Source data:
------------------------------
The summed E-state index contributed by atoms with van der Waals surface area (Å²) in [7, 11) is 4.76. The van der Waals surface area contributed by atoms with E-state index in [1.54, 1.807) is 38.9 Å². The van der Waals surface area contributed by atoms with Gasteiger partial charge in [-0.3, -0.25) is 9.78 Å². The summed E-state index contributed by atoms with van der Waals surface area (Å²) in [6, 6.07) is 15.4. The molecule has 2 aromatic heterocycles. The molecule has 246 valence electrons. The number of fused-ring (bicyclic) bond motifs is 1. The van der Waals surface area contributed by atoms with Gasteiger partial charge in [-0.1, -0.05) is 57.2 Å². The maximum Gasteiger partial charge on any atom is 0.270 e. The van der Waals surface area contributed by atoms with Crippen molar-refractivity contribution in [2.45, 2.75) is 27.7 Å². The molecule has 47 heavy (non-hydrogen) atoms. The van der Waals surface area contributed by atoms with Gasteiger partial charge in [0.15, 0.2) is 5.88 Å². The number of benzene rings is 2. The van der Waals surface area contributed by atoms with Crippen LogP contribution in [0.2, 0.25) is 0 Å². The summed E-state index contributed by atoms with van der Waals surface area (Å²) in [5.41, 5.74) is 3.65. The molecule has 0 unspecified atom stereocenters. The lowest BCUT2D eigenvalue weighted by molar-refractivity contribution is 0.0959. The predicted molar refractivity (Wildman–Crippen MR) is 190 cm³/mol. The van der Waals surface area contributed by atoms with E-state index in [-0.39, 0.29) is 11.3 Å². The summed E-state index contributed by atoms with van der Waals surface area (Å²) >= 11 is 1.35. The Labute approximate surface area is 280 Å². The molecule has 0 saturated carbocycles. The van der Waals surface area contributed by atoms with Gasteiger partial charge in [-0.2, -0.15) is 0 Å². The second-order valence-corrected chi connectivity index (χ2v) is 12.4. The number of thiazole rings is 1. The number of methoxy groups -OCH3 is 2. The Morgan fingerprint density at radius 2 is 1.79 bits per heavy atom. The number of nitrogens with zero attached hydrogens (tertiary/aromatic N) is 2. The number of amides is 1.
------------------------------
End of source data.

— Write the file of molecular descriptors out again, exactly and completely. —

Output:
The summed E-state index contributed by atoms with van der Waals surface area (Å²) in [7, 11) is 4.76. The van der Waals surface area contributed by atoms with E-state index in [1.54, 1.807) is 38.9 Å². The van der Waals surface area contributed by atoms with Gasteiger partial charge in [-0.3, -0.25) is 9.78 Å². The summed E-state index contributed by atoms with van der Waals surface area (Å²) in [6, 6.07) is 15.4. The molecule has 2 aromatic heterocycles. The molecule has 246 valence electrons. The number of fused-ring (bicyclic) bond motifs is 1. The van der Waals surface area contributed by atoms with Gasteiger partial charge in [-0.1, -0.05) is 57.2 Å². The maximum Gasteiger partial charge on any atom is 0.270 e. The van der Waals surface area contributed by atoms with Crippen molar-refractivity contribution in [2.45, 2.75) is 27.7 Å². The molecule has 47 heavy (non-hydrogen) atoms. The van der Waals surface area contributed by atoms with Gasteiger partial charge in [0.15, 0.2) is 5.88 Å². The number of benzene rings is 2. The van der Waals surface area contributed by atoms with Crippen LogP contribution in [0.2, 0.25) is 0 Å². The summed E-state index contributed by atoms with van der Waals surface area (Å²) in [5.41, 5.74) is 3.65. The molecule has 0 unspecified atom stereocenters. The lowest BCUT2D eigenvalue weighted by molar-refractivity contribution is 0.0959. The predicted molar refractivity (Wildman–Crippen MR) is 190 cm³/mol. The van der Waals surface area contributed by atoms with E-state index in [-0.39, 0.29) is 11.3 Å². The summed E-state index contributed by atoms with van der Waals surface area (Å²) >= 11 is 1.35. The Labute approximate surface area is 280 Å². The molecule has 0 saturated carbocycles. The van der Waals surface area contributed by atoms with Gasteiger partial charge in [-0.2, -0.15) is 0 Å². The second-order valence-corrected chi connectivity index (χ2v) is 12.4. The number of thiazole rings is 1. The number of methoxy groups -OCH3 is 2. The Morgan fingerprint density at radius 2 is 1.79 bits per heavy atom. The number of nitrogens with zero attached hydrogens (tertiary/aromatic N) is 2. The number of amides is 1.